Witnesses reported Dawod and his alleged victim were passengers on a bus traveling from Amarillo, Texas, but did not to know each other, and were preparing to board the bus for the last leg of the journey to St. Louis when the shooting took place.

Soon after the shooting took place, police officials in Missouri’s third-largest city were quick to label the incident involving the Glendale, Ariz., native as “random,” according to a Sept. 9, 2011, report in the Springfield News-Leader.

According to a local television report the same day, those same police officials said that, because of a language barrier, they had only learned Dawod’s name and had asked the FBI to help them with the investigation.  Also in that report was this:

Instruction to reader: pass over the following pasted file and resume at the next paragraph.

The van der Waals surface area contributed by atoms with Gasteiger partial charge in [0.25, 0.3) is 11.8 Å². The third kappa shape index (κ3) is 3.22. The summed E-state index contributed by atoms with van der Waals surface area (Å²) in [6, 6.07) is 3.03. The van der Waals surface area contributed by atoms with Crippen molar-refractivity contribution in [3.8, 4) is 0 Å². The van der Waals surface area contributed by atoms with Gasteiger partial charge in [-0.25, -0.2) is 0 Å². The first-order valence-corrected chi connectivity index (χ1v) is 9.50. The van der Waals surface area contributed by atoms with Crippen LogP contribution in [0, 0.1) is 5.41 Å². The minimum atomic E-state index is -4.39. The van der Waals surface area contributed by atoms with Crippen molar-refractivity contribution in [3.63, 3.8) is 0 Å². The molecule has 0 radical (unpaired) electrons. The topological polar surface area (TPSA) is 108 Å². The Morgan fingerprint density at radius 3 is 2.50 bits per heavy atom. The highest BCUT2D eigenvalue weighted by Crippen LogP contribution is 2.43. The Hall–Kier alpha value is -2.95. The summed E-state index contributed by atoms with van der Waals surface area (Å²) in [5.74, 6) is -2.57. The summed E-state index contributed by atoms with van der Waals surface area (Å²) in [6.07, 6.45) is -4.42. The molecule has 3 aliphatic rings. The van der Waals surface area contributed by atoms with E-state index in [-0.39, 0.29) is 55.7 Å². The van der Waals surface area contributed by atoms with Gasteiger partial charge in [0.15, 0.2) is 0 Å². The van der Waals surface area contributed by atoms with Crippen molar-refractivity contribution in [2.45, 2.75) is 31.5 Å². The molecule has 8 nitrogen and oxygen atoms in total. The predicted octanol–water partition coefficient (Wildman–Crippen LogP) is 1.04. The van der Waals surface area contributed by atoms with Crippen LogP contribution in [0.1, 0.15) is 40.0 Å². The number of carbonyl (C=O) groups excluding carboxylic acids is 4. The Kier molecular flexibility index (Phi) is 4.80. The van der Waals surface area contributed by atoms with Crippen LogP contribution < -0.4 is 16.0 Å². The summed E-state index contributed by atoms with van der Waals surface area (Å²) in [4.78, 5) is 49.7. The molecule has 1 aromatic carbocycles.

Ten separate witnesses say they did not notice the men fighting or arguing before the shooting.  One passenger said she watched the suspect wander around the terminal until the call to line up to re-board the bus.  “She then observed the suspect remove a silver and black handgun from a back pack he was carrying,” the officer wrote.  “The suspect then pointed the handgun upward while saying something.  The witness could not understand what the suspect said and didn’t know if he was speaking English.”  No matter what was said the witness said Hall didn’t react or turn around.  Shortly after the witness says Dawod shot him from a few feet away.

Soon after the shooting, I wondered aloud whether the words Dawod reportedly shouted as he pointed his gun in the air could have been “Alluh Akbar,” the cry that’s been heard coming from the mouths of so many Islamic extremists moments before they suffer from so-called “sudden jihad syndrome.”  Unable to answer that question with certainty, I pointed readers to a same-day report in the Springfield News-Leader that contained more insight about the supposed “language barrier.”